“We’ve heard heartbreaking stories from women who rushed to a Catholic hospital in an emergency but were turned away because the hospital let religious rules written by bishops dictate what medical care could be provided,” said ACLU Senior Staff Attorney Brigitte Amiri in an emailed statement.

ACLU officials believe CMS is privy to a “number of complaints” alleging federal violations, according to the court filing. Amiri told Rewire in an email that the goal of the suit is to find out how many.

The lawsuit cites a series of complaints filed by patients who said they were denied emergency care for miscarriage in Catholic facilities. In one account, the hospital discharged a miscarrying patient, who later underwent emergency abortion care and treatment for major blood loss at another facility.

In another account, a woman miscarried alone on the toilet, after a Catholic hospital gave her Tylenol to treat a potentially deadly pregnancy-related infection and sent her home twice.

“It is crucial,” the court filing states, “that the requested documents are disclosed so that the public can ascertain whether hospitals receiving federal funds are violating federal laws designed to protect patient health and safety.”

ACLU filed its Freedom of Information Act request with CMS in 2014, but said it received no meaningful response. The ACLU requested, in part, five years of documents “relating to allegations of improper care, violations of [EMTALA], and violations of [CMS] regulation related to pregnancy-related treatment, including, but not limited to, treatment for miscarriage, abortion, and sterilization at hospitals receiving federal funds.”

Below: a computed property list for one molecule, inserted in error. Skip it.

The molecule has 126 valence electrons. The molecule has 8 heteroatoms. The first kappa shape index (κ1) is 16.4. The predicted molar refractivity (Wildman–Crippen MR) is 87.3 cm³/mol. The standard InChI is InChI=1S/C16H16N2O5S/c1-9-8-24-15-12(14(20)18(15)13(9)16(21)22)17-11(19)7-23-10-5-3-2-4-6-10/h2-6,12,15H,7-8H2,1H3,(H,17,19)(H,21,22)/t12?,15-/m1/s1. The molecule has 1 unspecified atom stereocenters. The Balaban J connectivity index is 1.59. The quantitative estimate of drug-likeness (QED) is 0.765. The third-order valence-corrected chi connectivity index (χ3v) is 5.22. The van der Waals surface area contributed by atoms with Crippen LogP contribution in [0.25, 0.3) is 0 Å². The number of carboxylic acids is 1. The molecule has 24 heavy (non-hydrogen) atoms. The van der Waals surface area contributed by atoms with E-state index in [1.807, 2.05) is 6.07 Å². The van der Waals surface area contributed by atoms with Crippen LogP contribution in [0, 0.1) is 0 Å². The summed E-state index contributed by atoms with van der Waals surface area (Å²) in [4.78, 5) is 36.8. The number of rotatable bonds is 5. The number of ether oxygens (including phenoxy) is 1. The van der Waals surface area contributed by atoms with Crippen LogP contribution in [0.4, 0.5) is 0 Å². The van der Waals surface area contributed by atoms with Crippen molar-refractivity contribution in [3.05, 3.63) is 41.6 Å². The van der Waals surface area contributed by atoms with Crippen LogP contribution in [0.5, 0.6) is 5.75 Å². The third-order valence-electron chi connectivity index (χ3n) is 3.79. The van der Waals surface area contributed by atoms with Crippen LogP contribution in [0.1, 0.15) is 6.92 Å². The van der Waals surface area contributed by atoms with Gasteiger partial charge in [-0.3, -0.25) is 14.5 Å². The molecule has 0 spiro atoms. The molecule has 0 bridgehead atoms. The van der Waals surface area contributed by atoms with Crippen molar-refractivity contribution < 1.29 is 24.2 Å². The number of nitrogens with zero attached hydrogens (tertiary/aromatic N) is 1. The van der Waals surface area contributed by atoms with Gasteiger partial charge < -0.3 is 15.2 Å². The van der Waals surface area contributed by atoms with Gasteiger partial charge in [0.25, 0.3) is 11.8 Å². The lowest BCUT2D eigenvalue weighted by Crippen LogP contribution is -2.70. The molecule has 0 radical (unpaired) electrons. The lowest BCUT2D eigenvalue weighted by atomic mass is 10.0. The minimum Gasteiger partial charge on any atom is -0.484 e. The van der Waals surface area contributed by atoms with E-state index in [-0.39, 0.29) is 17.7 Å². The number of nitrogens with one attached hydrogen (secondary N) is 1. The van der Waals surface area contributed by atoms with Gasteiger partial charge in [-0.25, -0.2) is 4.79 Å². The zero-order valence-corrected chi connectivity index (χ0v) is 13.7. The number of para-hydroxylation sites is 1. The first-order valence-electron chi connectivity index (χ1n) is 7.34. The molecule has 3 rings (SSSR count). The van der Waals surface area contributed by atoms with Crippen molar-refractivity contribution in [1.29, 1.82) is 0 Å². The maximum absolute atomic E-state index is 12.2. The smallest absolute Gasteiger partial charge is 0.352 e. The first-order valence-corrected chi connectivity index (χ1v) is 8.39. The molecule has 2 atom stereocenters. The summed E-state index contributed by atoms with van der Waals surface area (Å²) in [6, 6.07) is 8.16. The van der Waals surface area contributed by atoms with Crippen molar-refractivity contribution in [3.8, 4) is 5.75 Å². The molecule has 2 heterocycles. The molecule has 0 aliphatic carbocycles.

CMS handed over a batch of documents as a response to the ACLU’s request. But the ACLU argues in its filing that the documents included no complaints related to miscarriage or abortion care.

Amiri told Rewire via email that the ACLU knows of specific miscarriage-related complaints that CMS failed to turn over.

In a statement announcing the lawsuit, the ACLU said it has used complaints to take legal action against Catholic providers, including a lawsuit filed against Trinity Health, the second largest Catholic hospital system in the country.

“With one in six hospital beds in facilities that are bound by the Catholic Directives, we expect there are more stories that will come to the surface,” Amiri told Rewire.

CMS in its own investigations has turned up wrongdoing on the part of Catholic hospitals, according to the ACLU court filing.

A 2012 investigation by CMS of the Catholic-run St. John Hospital in Detroit found the hospital violated federal law by discharging a miscarrying patient who lost seven pints of blood while the facility refused for six hours to allow an emergency termination because fetal tones were present. A family member drove the patient to another facility for an emergency abortion.

Responding to the investigation, a St. John Hospital staff member told CMS: “We are a Catholic institution and we do not perform abortions here if there are fetal heart tones.”

The court filing doesn’t say whether the hospital was sanctioned for violating the law.

Tuesday’s lawsuit is one of many the ACLU has filed over Catholic directives.

California’s largest medical association announced last month that it will join an ACLU lawsuit against the the state’s largest hospital system, Dignity Health, for using religious directives to deny basic reproductive health care to patients. A court hearing is expected Wednesday.